Despite the cold, rainy weather, the people in the quarter have gathered at the plantation church/school for the annual Christmas program. Aware that this year's program is dedicated to Jefferson, many arrive early, and Grant notes that even those who have never before attended a Christmas or graduation program are present. Among the members of the congregation are Miss Rita Lawrence and her grandson, Bok; Farrell Jarreau and his wife, Ofelia; Miss Eloise Bouie; Miss Emma; and Tante Lou.
Following Rev. Ambrose's welcoming prayer, the program begins with several selections from the choir. Program highlights include Odessa Freeman's recitation of "'Twas the Night Before Christmas," Albert Martin's essay "The Little Pine Tree," and a reenactment of the Nativity. After Rev. Ambrose's closing prayer, the people gather in the back of the church for refreshments and conversation. Instead of joining them, Grant sits on a chair inside the pulpit, where he eats alone and looks past the talking, laughing people to the little pine Christmas tree and the lone gift for Jefferson leaning against a tub.
Note that even though it was Grant's idea to dedicate the program to Jefferson, he attributes everything — from the overwhelming attendance and the glorious children's singing — to the weather rather than to the people's concern over Jefferson. This chapter introduces the black community through its people and illustrates the importance of ritual and the people's need to be part of the community.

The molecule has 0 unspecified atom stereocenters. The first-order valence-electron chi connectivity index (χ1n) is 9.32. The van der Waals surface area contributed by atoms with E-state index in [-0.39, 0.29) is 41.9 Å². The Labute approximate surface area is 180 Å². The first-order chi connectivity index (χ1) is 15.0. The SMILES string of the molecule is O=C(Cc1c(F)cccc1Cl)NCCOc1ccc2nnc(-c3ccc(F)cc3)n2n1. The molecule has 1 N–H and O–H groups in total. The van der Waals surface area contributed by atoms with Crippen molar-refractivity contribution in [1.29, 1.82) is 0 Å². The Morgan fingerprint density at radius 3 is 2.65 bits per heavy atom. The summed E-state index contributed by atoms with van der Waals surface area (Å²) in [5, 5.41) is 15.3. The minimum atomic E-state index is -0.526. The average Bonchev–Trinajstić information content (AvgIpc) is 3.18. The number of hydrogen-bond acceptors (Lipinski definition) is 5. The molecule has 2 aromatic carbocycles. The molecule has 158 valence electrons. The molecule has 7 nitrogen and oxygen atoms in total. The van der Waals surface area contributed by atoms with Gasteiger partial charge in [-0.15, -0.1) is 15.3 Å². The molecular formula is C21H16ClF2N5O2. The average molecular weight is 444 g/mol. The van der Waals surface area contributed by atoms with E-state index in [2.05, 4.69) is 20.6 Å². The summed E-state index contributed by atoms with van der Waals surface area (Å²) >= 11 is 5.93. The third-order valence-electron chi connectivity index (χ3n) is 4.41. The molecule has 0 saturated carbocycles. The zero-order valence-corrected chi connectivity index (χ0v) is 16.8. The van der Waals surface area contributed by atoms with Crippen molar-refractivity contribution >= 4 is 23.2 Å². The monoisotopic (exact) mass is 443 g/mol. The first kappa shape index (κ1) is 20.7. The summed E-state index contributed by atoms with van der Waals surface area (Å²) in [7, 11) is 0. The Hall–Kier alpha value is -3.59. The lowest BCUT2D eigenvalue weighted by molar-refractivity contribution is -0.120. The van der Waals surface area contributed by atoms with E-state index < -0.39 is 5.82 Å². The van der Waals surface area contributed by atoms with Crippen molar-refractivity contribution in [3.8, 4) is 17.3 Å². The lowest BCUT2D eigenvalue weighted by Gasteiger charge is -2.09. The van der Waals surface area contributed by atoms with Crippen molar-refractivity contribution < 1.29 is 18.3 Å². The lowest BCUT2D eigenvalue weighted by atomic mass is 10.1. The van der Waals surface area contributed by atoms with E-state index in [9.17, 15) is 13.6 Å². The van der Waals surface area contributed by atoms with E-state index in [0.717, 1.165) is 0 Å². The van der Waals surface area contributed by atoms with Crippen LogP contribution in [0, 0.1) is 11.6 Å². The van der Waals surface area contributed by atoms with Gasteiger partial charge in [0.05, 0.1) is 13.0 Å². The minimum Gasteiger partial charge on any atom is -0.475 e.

The relationship between Miss Rita Lawrence and her mentally retarded grandson, Bok, illustrates unselfish love, and Miss Rita's insistence on contributing something to the program demonstrates the human need to contribute to the community, to feel needed and worthwhile. The others don't have the heart to refuse her offer even though her dingy gray sheet embarrasses them.
Grant stands alone; his mind is on past Christmas programs and on Jefferson. Even though he thinks that this program is like all the rest, he realizes that it is very different. The play is part of the Christmas ritual that serves to strengthen the Christian faith by retelling the story of Jesus's birth. Even though Jefferson is not physically present, his presence is felt by others. Consequently, he is part of the community's celebration. Grant, however, has not yet reconciled himself to his community. He still stands alone, not yet accepting his responsibility to stand for and with his community.
We learn that the people are materially poor but spiritually rich. They are proud, hard-working people who love, support, and protect each other. Generous and willing to share what little they have with others, their simple needs and basic values include their families, their community, and their need for spiritual nourishment. They have family and relationship problems and are dealing with them as best as they can. Painfully aware of the violence and racism surrounding them, they have chosen not to allow the evil of the outside world to overshadow their joy of living.
crockersacks bags made of coarse material, such as burlap.
crackling the browned, crisp rind of roast pork; the crisp part remaining after hog fat or poultry has been rendered.